As rain shells get lighter and lighter, it seems that we’re going to reach peak lightness at some point. Between advances in face fabrics and innovations like Gore’s ShakeDry and Columbia’s Outdry Extreme, right now is the raingear renaissance. Entering the fray is the redesigned Patagonia Storm Racershell. It’s light, it packs down to nothing, and it even has some stretch to it. Could it be the perfect rain shell?
Patagonia Storm Racer Features
Patagonia sells the Storm Racer as a trail running jacket. It also serves as a great shell for bikepacking or ultralight backpacking. The Storm Racer uses traditional, three-layer construction – face, membrane, liner.
Patagonia utilizes a 1.74 oz, 12d, ripstop nylon face fabric with their C6 DWR. The membrane is lightweight, but still meets Patagonia’s H2No standard, meaning it has at least a 20k rating when new. On the inside, there’s a 7d mesh, tricot liner against your skin or base layer.
There’s only one pocket on the Storm Racer, but, like on the Houdini, it doubles as a storage pouch for the jacket. Elastic holds the cuffs against your wrists (and is a little tight). The hem is held against your keyster by the addition of elastic instead of with a drawcord. There is a single drawcord on the hood to cinch things down. The hood isn’t listed as helmet compatible but mostly fits over a bike or climbing helmet.
Review: Patagonia Storm Racer
To test the Storm Racer, I took it on a bikepacking trip on the Vapor Trail in Salida, Colorado, and used it as a general wind and rain shell. It rained prolifically on the bikepacking trip, which was good for testing rain gear, but bad for bikepacking.
Let’s break this down into a few categories: function, fit, and durability.
The Storm Racer does exactly what it’s designed to do. This is not your all day, every day rain shell. It’s the jacket you forget you stashed in your pack until the skies open. It packs down small, weighs close to nothing, and keeps the rain off of you. There is a lot to like about it. I really appreciated the simple adjustment on the hood and that the hood fits over most helmets. I also like the slight drop hem – the back of the jacket is long enough that it covers your belt-line when you’re bent over in a riding position, but doesn’t drop as much as a full-on cycling jacket, so it stays useful in non-cycling applications.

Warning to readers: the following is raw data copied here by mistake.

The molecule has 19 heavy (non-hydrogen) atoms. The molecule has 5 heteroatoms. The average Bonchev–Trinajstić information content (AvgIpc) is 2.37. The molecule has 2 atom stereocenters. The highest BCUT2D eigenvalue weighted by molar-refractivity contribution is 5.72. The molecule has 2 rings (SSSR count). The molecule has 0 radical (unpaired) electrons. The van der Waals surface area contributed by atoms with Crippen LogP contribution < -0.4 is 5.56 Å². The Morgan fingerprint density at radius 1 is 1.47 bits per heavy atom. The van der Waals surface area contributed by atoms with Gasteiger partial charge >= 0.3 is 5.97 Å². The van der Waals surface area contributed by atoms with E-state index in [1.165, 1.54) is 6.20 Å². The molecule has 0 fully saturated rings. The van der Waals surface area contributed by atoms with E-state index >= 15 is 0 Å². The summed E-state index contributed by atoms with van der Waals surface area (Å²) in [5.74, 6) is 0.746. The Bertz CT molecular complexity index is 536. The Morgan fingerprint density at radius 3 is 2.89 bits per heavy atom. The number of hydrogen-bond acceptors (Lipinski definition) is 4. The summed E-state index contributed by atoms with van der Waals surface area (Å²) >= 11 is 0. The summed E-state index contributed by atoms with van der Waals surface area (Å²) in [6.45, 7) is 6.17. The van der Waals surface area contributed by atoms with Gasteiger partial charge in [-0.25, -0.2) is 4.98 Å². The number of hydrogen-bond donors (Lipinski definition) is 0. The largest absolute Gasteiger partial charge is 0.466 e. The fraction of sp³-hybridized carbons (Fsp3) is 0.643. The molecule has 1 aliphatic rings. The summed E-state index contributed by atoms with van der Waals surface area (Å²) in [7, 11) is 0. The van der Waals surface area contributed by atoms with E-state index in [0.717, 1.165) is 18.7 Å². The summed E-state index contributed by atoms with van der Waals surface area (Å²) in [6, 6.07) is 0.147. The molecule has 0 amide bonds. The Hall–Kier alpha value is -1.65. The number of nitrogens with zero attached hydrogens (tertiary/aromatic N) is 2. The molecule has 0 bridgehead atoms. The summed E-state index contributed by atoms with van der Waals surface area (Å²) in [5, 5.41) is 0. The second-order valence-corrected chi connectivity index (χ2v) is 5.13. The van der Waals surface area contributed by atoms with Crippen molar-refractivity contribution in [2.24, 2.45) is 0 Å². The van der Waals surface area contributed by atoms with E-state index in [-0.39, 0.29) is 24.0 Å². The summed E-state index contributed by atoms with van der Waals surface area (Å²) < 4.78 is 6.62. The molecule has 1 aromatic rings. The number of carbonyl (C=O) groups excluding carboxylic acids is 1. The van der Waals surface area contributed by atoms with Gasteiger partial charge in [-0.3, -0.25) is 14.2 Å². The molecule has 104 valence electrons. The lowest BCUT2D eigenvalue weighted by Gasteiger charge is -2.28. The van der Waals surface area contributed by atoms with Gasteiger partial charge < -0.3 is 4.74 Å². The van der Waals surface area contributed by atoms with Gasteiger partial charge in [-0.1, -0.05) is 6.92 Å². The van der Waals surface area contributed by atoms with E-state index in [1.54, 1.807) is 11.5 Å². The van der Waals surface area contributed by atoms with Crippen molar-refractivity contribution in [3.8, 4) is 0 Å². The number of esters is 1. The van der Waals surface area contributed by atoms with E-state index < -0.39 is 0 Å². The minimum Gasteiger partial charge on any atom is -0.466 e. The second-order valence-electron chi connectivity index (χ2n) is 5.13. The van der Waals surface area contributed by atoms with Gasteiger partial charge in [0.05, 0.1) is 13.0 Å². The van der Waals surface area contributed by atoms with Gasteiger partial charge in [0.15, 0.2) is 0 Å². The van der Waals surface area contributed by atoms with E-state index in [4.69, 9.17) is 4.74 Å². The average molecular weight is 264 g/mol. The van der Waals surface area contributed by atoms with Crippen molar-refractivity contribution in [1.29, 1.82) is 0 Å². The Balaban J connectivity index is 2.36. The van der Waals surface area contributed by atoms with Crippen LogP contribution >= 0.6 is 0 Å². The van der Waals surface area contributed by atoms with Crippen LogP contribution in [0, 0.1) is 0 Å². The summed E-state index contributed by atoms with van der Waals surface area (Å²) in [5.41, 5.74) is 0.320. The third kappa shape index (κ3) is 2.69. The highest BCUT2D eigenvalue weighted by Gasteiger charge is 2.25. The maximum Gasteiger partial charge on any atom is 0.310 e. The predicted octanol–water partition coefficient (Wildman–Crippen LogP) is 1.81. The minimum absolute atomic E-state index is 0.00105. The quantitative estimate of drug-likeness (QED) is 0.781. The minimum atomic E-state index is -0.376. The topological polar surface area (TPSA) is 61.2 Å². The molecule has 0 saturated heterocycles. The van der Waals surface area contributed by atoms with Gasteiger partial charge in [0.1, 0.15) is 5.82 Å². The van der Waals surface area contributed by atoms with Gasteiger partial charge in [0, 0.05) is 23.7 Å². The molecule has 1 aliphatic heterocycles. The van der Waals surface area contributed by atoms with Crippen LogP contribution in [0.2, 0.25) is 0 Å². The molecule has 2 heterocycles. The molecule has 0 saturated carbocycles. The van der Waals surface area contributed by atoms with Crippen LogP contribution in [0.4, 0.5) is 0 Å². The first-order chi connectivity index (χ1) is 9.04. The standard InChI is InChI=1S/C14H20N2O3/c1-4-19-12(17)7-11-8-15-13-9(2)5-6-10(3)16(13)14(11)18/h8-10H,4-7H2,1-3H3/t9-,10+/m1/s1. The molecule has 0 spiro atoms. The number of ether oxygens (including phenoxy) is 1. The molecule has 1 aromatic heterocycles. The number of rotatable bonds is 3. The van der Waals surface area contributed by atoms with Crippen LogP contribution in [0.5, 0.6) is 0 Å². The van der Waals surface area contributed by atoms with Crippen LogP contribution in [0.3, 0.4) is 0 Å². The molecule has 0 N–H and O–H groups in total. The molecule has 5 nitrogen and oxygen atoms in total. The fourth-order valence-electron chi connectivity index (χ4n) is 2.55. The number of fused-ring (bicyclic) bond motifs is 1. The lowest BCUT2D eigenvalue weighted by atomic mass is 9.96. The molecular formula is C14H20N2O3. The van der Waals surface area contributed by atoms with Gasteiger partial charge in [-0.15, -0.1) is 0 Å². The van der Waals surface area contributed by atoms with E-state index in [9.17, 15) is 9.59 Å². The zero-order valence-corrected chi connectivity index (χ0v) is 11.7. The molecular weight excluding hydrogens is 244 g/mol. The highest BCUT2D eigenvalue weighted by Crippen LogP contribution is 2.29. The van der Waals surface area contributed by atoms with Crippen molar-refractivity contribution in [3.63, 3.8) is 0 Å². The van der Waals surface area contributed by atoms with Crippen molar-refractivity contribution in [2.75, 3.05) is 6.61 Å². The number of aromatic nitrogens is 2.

The cuffs are designed like Houdini cuffs – elastic on the bottom half to keep the weather out and flat on the top. The flat part extends a bit over the back of your hand, which is nice. The cuffs are a bit tight on me. I only noticed because it was difficult to slide the cuff up over my watch to check the time. I have thick wrists and a Suunto Ambit, though, so it’s a real possibility that others won’t even notice.
Packing down the jacket is easy. Patagonia designed a small pleat into the chest pocket to give it a bit more space. This means that you’re not struggling to jam the Storm Racer into the pocket. It’s an easy fit.
The Storm Racer breaths as well as any other membrane-based jacket. It’s not air-permeable, so it won’t vent sweat vapor as well as a NeoShell- or eVent-based shell. But, because it’s so thin and light, it seems to breath better than some of the heavier shells I’ve tested.
Patagonia fit is hit or miss for me – I’m a pretty solid large according to their size chart and fit calculator. Their Nano Air series is too tight around the hips, which makes me very sad. Their Houdini shells are a close fit – room for a base layer, but not much more.
Storm Racer sizing is a bit more generous than the Houdini. The shell fits easily over base layers and will slide over lighter mid layers as well. I have room underneath for a standard-weight down jacket. It would be a perfect compliment to Patagonia’s new Micro Puff. If you’re planning on putting it over a Hyper Puff or Fitz Roy, consider sizing up.
The question with most ultralight fabrics is, “will it survive normal use?” The answer here is mostly. While I didn’t notice any abnormal wear from pack straps or just wearing it around, I did manage to wear a small hole in the jacket on the inside of the chest pocket. How in the world did that happen? I have a theory…
Patagonia uses a small, double-sided zipper slide on the chest pocket. I think that the slide was wedged directly under one of the straps on my handlebar harness on the bikepacking trip. In essence, I simulated a ton of wear on a spot that normally doesn’t see much abrasion. Regardless, it’s a tiny hole that didn’t spread and is easily repaired.
Do NOT let that turn you off. The Storm Racer brushed off branches and rocks without issue.
Should you Buy a Storm Racer?
If you’re trying to cut a few ounces from your pack and think your rain shell is holding you back, pull out that credit card. If you carry a wind shirt and a rain jacket, the Storm Racer can work as both. Ultra runners who want some hooded protection from the elements, bikepackers who need a jacket that can fit in a Feed Bag, and through-hikers who aren’t ready to pony up for one of the DCF options out there, step right up.
On the other hand, if you’re a regular joe hiker who hasn’t already lightened up the big three – sleeping bag, tent, pack – don’t spend your money here. If you need a rain jacket for tooling around town or going on day hikes, their cheaper options that will serve you well. Folks who do crazy things where durability can be a life-or-death matter, get something with a heavier face fabric.
I can’t think of a jacket that can match the Patagonia Storm Racer for weight, function, and price. There are lighter options out there, but I worry about durability on some of them (which are more expensive than the Storm Racer) and the ones on which I don’t worry about the durability are $450+.